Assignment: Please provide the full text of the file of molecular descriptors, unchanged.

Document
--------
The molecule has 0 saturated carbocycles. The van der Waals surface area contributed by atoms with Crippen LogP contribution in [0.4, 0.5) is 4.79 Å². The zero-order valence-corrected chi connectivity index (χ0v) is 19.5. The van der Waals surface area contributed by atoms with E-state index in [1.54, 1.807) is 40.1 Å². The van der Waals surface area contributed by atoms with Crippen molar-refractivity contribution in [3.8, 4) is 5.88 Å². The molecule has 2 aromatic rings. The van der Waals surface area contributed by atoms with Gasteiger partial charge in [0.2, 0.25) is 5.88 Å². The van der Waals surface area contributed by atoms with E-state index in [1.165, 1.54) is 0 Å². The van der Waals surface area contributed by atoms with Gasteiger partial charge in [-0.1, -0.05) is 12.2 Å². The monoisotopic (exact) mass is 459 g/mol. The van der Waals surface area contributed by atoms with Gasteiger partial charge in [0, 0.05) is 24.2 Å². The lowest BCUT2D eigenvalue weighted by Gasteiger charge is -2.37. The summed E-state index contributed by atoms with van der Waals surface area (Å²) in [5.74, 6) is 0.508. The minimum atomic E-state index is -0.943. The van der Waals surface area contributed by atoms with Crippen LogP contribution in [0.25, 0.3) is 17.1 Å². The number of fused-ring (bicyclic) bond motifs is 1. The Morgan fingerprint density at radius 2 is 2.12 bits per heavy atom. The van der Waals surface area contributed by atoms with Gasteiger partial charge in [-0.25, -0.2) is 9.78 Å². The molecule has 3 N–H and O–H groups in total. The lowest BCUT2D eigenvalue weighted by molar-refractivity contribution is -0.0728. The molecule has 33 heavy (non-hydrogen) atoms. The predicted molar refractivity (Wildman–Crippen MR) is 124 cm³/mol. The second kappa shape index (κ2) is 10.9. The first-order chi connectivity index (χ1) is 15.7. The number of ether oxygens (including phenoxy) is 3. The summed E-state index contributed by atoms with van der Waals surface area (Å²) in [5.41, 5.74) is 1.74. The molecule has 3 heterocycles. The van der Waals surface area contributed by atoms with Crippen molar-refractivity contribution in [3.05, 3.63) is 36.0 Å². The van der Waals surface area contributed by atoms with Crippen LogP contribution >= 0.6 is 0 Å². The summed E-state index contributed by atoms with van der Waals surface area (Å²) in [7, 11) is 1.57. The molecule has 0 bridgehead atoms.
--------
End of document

The molecule has 0 saturated carbocycles. The van der Waals surface area contributed by atoms with Crippen LogP contribution in [0.4, 0.5) is 4.79 Å². The zero-order valence-corrected chi connectivity index (χ0v) is 19.5. The van der Waals surface area contributed by atoms with E-state index in [1.54, 1.807) is 40.1 Å². The van der Waals surface area contributed by atoms with Crippen molar-refractivity contribution in [3.8, 4) is 5.88 Å². The molecule has 2 aromatic rings. The van der Waals surface area contributed by atoms with Gasteiger partial charge in [0.2, 0.25) is 5.88 Å². The van der Waals surface area contributed by atoms with E-state index in [1.165, 1.54) is 0 Å². The van der Waals surface area contributed by atoms with Gasteiger partial charge in [-0.1, -0.05) is 12.2 Å². The monoisotopic (exact) mass is 459 g/mol. The van der Waals surface area contributed by atoms with Gasteiger partial charge in [0, 0.05) is 24.2 Å². The lowest BCUT2D eigenvalue weighted by Gasteiger charge is -2.37. The summed E-state index contributed by atoms with van der Waals surface area (Å²) in [5.74, 6) is 0.508. The minimum atomic E-state index is -0.943. The van der Waals surface area contributed by atoms with Crippen LogP contribution in [0.25, 0.3) is 17.1 Å². The number of fused-ring (bicyclic) bond motifs is 1. The Morgan fingerprint density at radius 2 is 2.12 bits per heavy atom. The van der Waals surface area contributed by atoms with Gasteiger partial charge in [-0.25, -0.2) is 9.78 Å². The molecule has 3 N–H and O–H groups in total. The lowest BCUT2D eigenvalue weighted by molar-refractivity contribution is -0.0728. The molecule has 33 heavy (non-hydrogen) atoms. The predicted molar refractivity (Wildman–Crippen MR) is 124 cm³/mol. The second kappa shape index (κ2) is 10.9. The first-order chi connectivity index (χ1) is 15.7. The number of ether oxygens (including phenoxy) is 3. The summed E-state index contributed by atoms with van der Waals surface area (Å²) in [5.41, 5.74) is 1.74. The molecule has 3 heterocycles. The van der Waals surface area contributed by atoms with Crippen molar-refractivity contribution in [3.05, 3.63) is 36.0 Å². The van der Waals surface area contributed by atoms with Crippen LogP contribution >= 0.6 is 0 Å². The summed E-state index contributed by atoms with van der Waals surface area (Å²) in [7, 11) is 1.57. The molecule has 0 bridgehead atoms.